I am having a Bad Computer Weekend. It goes something like this:
Got up (Saturday morning), worked on Laptop.
Went to lab (Saturday afternoon), worked on Desktop.
Would have strangled Desktop if Desktop were a person.
Came home, looked through some old posts on Blogger until Blogger crashed (no kidding).
Decided to write this post off-line and post it afterwards (afterwords).
I had a revelation this morning about how one of the students I've been working with is like a computer. He has lots of smarts and ability, but he needs really explicit instructions, and has no common sense. It has been a real challenge for me to spell things out sufficiently for him to understand what I mean.
I was thinking about how this is one of the best and hardest parts of my job: communicating with computers (and students who could be mistaken for computers).
I like this part of my job because it is constantly challenging. I have to figure out what my natural intuition is saying to me and then translate it into something a computer (or student) can understand. This is one of the few areas of my job where I really have to think.
Perhaps even more challenging is the added confusion of having to switch gears and talk to people who do NOT think like computers, i.e. who are sometimes illogical, and stubbornly fixated on past assumptions despite evidence to the contrary. Who try to rationalize away obvious exceptions that prove the rule is wrong, instead of admitting that exceptions by definition disprove the rule.
In many ways, talking to a computer is easier. For instance, there are rarely any assumptions being made. There is no information in there unless you put it there. Usually, there are rules, and they are applied consistently. Exceptions are noted, often loudly.
And yet, the hard part for me is figuring out which rules are relevant, and which will make things harder; what information to put in, and how to tell the computer to ignore the irrelevant parts.
And these are the same things I find difficult in my career. Which rules to break; what information to share; how to get people to look past their own biases and see my work for the awesome hotness that it is.
In the middle of wanting-to-strangle-the-Desktop, I had another revelation relating to my use of computers. I read recently in the AWIS magazine that apparently it is even harder for women in "interdisciplinary areas".
When I read that, I thought, "Huh. I wonder what 'interdisciplinary' means."
In the middle of my computer conundrum today, I realized that what I've been doing is exactly what that means.
And that yes, this is probably part of why I've had such a hard time trying to do Science While Female.
Stupid me, I thought I was just doing Science.
It never once crossed my mind that I was doing Interdisciplinary Science While Female- the most difficult of all!
According to the current AWIS President, I should have planned ahead when I decided that was what I wanted to do.
I thought about this all week and it made me really mad the more I thought about it. Because no matter how much we think we have Planned Ahead, e.g. for our Careers, planning ahead is only of limited utility for Science.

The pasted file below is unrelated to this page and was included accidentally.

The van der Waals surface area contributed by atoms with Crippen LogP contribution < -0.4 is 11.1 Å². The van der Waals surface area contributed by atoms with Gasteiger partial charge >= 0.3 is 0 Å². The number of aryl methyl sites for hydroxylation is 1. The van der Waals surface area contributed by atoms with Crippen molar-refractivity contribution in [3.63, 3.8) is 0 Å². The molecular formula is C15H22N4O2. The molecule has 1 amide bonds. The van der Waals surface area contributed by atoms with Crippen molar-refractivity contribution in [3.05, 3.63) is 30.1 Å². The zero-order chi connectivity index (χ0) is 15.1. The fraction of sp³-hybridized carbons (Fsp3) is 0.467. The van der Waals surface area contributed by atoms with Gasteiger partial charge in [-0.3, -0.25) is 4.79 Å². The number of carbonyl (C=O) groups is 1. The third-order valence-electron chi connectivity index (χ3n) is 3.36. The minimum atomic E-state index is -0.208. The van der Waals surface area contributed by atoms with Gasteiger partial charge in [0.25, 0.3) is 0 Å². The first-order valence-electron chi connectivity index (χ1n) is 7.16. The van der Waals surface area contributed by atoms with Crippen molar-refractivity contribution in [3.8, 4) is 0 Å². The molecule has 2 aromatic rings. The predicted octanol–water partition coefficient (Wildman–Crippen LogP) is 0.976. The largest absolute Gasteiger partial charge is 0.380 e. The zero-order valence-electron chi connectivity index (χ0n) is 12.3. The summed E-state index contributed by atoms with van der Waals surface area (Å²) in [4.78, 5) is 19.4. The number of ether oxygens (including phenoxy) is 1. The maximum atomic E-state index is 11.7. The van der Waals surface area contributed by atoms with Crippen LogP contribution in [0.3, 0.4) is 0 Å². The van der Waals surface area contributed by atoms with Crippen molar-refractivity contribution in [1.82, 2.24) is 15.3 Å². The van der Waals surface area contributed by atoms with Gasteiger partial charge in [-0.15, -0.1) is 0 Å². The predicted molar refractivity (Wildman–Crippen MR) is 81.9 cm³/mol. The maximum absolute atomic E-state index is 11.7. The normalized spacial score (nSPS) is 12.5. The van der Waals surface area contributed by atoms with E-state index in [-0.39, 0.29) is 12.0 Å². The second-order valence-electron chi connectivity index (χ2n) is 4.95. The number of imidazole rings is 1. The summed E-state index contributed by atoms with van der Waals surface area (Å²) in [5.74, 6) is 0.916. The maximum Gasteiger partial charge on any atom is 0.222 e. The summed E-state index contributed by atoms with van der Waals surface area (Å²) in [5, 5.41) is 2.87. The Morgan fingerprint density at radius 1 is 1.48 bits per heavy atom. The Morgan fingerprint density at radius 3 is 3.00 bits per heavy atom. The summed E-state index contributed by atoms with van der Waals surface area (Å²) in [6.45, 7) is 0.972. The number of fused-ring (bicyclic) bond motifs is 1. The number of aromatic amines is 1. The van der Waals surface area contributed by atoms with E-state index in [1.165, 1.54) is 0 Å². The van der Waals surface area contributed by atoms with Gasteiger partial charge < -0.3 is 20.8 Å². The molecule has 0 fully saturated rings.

Those of you working at the bench know what I mean. Things don't always work as planned. Or at all. We often have to change direction; find collaborators to help us; try new methods that have never been tried. This is often not included in The Plan (aka the Funded Version of the Grant).
Projects don't always go where we think they'll go. And there are always forks in the road. Sometimes the two roads that diverge in the wood are BOTH covered with thorny, hairy plants that will eat you alive. But you have to pick one, or get airlifted the hell outta there.
Without real mentoring, let me tell you that you can't really hitchike a helicopter out of the middle of the data jungle. I've tried.
On the other hand, I'm not convinced that such a rescue force really exists. I really do think that there are people who can give you advice on your career; and people who can give you advice on your science; and rarely the twain shall meet, much less be the same person.
So I've been thinking about this a lot, partly because I read this article and saw more of the usual "blame the victims who are already stuck" party line.
In other words, it's not the fault of the fucked-up "System" of doing Science that things are tough on the front lines. Instead, as usual it must be the postdoc's fault for not thinking ahead.
Because let's be honest, nobody sees these things coming. Most researchers will tell you all their projects turned out to be harder than they thought when they started, NOT easier. If we all worried too much about how hard things would be, we'd never get started on anything. Instead, we try to make it all as easy as we possibly can, at least insofar as we can see what's coming.
So while the article concludes that yes, women might be particularly suited to interdisciplinary work, apparently our careers are at even greater risk when we try to do it.
I guess in that sense I am too much like a computer myself. Nobody input this information ahead of time. I could only go on the information I was given.